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Adobe EULA Demands 7000 Years a Day From Humankind 224

Posted by timothy
from the just-really-fast-readers dept.
oyenamit writes "When was the last time you actually read and understood the EULA before installing a software? Never? You are not in a club of one. Unless you are a legal eagle, it would be almost impossible to fully understand what you are agreeing to. Consider this: The Adobe Flash installer has a EULA that is 3500 words long. Adobe claims that the software is downloaded eight million times a day. If each person takes 10 minutes to read (and understand!) the entire text, they would consume over 1,522 years in just one day. If we put that into man-hours: an 8hr day, 240 working days in a year, that becomes 6944 years in a day. Turn that into a 50-year working life and that's 138 lifetimes a day! The Register deconstructs the text that we all blindly agree to by clicking the 'I have read and understood the...' checkbox." Also, never operate a GPS device in a moving vehicle.
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Adobe EULA Demands 7000 Years a Day From Humankind

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  • by mcgrew (92797) * on Tuesday December 04, 2012 @10:04AM (#42179149) Homepage Journal

    http://en.wikipedia.org/wiki/Word_count#In_fiction [wikipedia.org]

    OK, so about ten years ago before my kids were old enough to enter into contracts, I simply had them install my software for me, meaning that no one read and understood the EULA. How are these abominations in any way enforceable??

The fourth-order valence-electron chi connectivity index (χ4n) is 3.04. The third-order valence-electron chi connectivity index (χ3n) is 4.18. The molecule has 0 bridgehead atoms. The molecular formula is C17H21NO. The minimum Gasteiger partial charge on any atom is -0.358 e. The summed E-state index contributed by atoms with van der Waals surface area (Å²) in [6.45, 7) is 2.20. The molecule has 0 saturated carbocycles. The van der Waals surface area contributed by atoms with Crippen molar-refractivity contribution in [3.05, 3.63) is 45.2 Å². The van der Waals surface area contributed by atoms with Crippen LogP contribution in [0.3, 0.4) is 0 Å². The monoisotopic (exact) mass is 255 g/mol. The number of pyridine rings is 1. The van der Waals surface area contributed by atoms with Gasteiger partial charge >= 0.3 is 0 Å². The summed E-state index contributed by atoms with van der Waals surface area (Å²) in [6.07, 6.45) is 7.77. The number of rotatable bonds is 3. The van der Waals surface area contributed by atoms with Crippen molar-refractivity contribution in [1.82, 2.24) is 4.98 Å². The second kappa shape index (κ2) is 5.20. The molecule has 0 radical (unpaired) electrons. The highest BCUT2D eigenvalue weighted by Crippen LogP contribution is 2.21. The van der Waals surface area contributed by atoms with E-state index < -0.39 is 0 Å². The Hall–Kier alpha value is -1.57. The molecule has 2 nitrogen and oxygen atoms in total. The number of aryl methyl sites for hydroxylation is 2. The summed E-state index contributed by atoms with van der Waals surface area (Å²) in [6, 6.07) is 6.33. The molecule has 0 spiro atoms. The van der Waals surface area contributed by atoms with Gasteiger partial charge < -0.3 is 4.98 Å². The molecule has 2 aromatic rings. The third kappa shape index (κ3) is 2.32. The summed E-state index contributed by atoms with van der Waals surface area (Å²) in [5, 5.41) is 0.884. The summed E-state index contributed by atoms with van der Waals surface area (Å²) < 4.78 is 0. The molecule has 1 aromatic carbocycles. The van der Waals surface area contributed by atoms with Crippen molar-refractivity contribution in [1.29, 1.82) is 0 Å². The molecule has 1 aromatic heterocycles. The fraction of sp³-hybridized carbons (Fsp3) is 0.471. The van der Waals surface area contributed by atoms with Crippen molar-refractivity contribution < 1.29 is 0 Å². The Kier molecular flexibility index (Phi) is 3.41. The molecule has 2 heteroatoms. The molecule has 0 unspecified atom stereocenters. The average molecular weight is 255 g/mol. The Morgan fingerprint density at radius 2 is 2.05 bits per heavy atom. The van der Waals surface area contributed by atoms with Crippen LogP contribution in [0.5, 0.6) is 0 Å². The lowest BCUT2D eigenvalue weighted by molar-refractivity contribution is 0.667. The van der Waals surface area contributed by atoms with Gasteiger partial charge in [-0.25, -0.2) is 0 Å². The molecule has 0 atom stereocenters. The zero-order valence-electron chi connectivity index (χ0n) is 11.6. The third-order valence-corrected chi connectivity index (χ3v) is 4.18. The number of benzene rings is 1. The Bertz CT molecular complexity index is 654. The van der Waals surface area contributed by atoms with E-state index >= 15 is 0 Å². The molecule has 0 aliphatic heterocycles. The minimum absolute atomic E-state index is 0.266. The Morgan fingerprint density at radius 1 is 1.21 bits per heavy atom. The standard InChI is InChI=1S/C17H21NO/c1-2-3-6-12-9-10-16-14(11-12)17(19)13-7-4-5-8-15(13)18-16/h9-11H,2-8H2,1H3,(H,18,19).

• Fascinating (Score:4, Interesting)

    by wonkey_monkey (2592601) on Tuesday December 04, 2012 @10:25AM (#42179429) Homepage
    So, a small number multiplied by a big number results in an even bigger number. Incredible!

    that's 138 lifetimes a day!

    Er, right. Is that a lot? It could have been anything and I would have failed to be surprised, since I had no prior impressions on the subject. Telling us that a human's blood vessels would stretch to the moon and back (or whatever it really is) is interesting and surprising because we know how big a space they're usually crammed into. This is just numbers.

  • by AuMatar (183847) on Tuesday December 04, 2012 @10:58AM (#42179879)

    As much as I hate EULAs and think they shouldn't exist, your reasoning is specious. Lets assume for a minute that a EULA is a valid contract. If so, they're offering you the software in exchange for agreeing to the contract. They have no legal obligation to allow you to negotiate on the contract. So you don't get to red line the contract and still use the software without their approval.

    Imagine if you were at my store. I have a price tag on an item for $50. You don't get to yell $10, drop a 10 dollar bill, and run for the exit. Nor do I have to negotiate on price. I set out a deal, you can accept or try to get me to negotiate, but you can't take the goods on your terms and claim I implicitly agreed by not objecting.

  • by N0Man74 (1620447) on Tuesday December 04, 2012 @11:19AM (#42180167)

    My girlfriend showed me her divorce papers. The paperwork determining ownership of their house, belongings, financial obligations, and custody of their children was far shorter than what I was asked to read for an updated EULA on Netflix, so I could simply watch another episode of the IT Crowd...

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